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    My thoughts exactly. I will note though that they just simply refused to sell me any 235/40/19 size tires at all. They said I had to go 245/40 minimum because most of the tires in this size have the 98W load rating.
     
  13. P-Lo801

    P-Lo801 Member

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    Would they only mount it, but then I'd have to put them on my car myself?
     
  14. jjrandorin

    jjrandorin Another BMW convert

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    What I would do if I were you, would be to ask someone in this thread that has OEM 19s to give you a couple of pictures.

    1. A picture of the door jam showing the load ratings of their car with OEM 19s.
    2. A picture of their OEM tire with all the information on it, including its load rating.

    What you really need to know is, are the tires you are trying to buy actually the OEM ones, or just ones with the same name and size? I am no tire expert (far from it), but I do know that, just as mentioned by someone earlier in this thread, it is somewhat common for tires to have the same brand and name but NOT be the same.

    The OEM Michelin Pilot Super Sport 4S that are on my car are different than the same ones that might be the same size you buy online (I believe in this case the difference is the acoustic foam, but am not 100% on that).

    you need ALL the ratings of the OEM tires, and since its not very easy to go to a tesla "lot" and take pictures of tires on a lot car, you need at least 1 person to provide you with pics of their OEM 19s with all of the statistics on them, along with the load rating... as well as the door jam label from the same car.

    I would do that before I "went to another store" or tried to trick someone into installing them. The load ratings on these cars already assume that if you have a "butt in every seat", and they are adult americans, there is almost no way to stay within load rating and carry much luggage if I remember.
     
  15. BrokerDon

    BrokerDon Active Member

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    As a business owner I can't disagree with America's Tire selling you "out of specification" tires, especially in "sue happy" California where every city bus and many billboards advertise "accident attorneys" in both multiple languages. For all AmTire knows Teslas with OEM Continentals (ProContact RX) and the optional 19" sport wheel package from the factory have different wheel specifications (load rating, offset, etc.). It's not AmTire's responsibility to sort that out since it coerces AmTire to take some responsibility if you Tesla is in a crash. All the accident attorneys will sue everybody including Tesla, AmTire, and anybody else with a "deep pocket" just to get a "settlement"... basically a "shakedown" with payout since it is cheaper to "settle" than to go to court.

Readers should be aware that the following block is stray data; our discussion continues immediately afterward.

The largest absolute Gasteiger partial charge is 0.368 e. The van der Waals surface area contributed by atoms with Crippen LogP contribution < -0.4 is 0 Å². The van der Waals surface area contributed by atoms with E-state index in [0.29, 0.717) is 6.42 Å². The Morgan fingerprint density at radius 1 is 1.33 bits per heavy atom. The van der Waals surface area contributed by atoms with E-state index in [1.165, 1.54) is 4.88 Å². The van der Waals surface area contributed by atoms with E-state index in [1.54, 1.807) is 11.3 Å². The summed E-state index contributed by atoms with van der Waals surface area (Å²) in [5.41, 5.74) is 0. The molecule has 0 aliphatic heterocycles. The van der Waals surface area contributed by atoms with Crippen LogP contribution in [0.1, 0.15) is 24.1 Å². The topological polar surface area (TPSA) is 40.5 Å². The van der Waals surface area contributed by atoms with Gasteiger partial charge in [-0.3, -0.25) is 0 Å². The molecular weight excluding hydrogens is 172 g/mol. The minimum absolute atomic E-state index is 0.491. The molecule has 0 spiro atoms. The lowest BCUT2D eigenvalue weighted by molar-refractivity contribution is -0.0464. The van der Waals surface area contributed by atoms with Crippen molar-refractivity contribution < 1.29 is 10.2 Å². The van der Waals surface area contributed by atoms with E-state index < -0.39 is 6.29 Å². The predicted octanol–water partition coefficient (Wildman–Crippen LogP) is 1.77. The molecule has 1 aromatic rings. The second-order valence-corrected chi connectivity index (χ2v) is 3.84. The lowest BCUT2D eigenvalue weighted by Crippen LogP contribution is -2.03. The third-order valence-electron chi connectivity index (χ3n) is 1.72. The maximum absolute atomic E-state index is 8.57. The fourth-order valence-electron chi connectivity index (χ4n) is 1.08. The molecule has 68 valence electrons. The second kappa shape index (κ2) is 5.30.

It's a free country. Go somewhere else to get your tires.
     
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  16. TORQU3

    TORQU3 Member

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    Yes, you would need a jack, four jackstands, a breaker bar, and a torque wrench. These are good tools to have anyway. It’s good to know how to put on and remove wheels/tires. But on that note, absolutely verify the load rating of the tires although I’m sure it’s perfectly fine.
     
  17. P-Lo801

    P-Lo801 Member

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    I totally get what you're saying, and I was very clear about this with them and double checked to make sure to clarify the exact tires. They confirmed that the tires in question are/were in fact the OEM Continentals, with the TO Tesla designation on them. They still insisted that they could not sell it to me.
     
  18. P-Lo801

    P-Lo801 Member

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    I'm no gear head by any stretch, but I definitely know how to put on and remove tires/wheels. I would just prefer not to go through that trouble myself anymore, esp if i'm paying hundreds for their product.

    As for the tires, these are the exact ones I asked them about. The load rating is 96W, whereas my OEM door jamb label doesn't even list 98W anywhere, only the tire sizes it came with.
     
  19. TheLocNar

    TheLocNar Member

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    Let’s say they did sell you the tires and installed them for you. You have an accident where it was found the tires were a contributing factor. They’d be in some deep trouble if anyone was killed/injured. Just saying.
     
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  20. P-Lo801

    P-Lo801 Member

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    If they did install the Continental ProContact RX by Tesla, I would think it's Tesla that's responsible since they're the ones equipping all of their customers who opt for 19" wheels with these tires straight out of the factory and letting third party vendors sell them out. The only technicality they're going by is that my car was originally equipped with 18" 235/45/18 with 98W load rating. Again, I would not argue the danger of this if IN FACT, those other Model 3s out there originally equipped with 19" sport wheels with the SAME Continental ProContact RX tires, really have a different engineering design that allows for a 96W load rating.